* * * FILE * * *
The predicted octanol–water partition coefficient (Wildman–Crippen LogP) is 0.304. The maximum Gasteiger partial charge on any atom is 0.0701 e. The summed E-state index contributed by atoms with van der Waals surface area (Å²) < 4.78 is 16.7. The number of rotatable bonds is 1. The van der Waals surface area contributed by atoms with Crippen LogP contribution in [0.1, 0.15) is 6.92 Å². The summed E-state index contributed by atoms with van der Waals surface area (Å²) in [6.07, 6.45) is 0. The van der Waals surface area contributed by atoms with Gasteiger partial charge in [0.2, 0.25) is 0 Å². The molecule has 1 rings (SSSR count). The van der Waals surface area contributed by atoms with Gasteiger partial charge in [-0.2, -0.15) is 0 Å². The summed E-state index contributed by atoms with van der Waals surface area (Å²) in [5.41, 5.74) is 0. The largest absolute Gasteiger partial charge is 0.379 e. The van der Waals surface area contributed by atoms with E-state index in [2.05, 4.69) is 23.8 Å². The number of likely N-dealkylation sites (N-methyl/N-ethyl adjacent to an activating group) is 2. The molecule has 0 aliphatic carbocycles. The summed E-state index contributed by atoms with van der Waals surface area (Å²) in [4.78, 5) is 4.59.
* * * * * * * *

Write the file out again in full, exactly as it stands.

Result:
The predicted octanol–water partition coefficient (Wildman–Crippen LogP) is 0.304. The maximum Gasteiger partial charge on any atom is 0.0701 e. The summed E-state index contributed by atoms with van der Waals surface area (Å²) < 4.78 is 16.7. The number of rotatable bonds is 1. The van der Waals surface area contributed by atoms with Crippen LogP contribution in [0.1, 0.15) is 6.92 Å². The summed E-state index contributed by atoms with van der Waals surface area (Å²) in [6.07, 6.45) is 0. The van der Waals surface area contributed by atoms with Gasteiger partial charge in [0.2, 0.25) is 0 Å². The molecule has 1 rings (SSSR count). The van der Waals surface area contributed by atoms with Gasteiger partial charge in [-0.2, -0.15) is 0 Å². The summed E-state index contributed by atoms with van der Waals surface area (Å²) in [5.41, 5.74) is 0. The largest absolute Gasteiger partial charge is 0.379 e. The van der Waals surface area contributed by atoms with E-state index in [2.05, 4.69) is 23.8 Å². The number of likely N-dealkylation sites (N-methyl/N-ethyl adjacent to an activating group) is 2. The molecule has 0 aliphatic carbocycles. The summed E-state index contributed by atoms with van der Waals surface area (Å²) in [4.78, 5) is 4.59.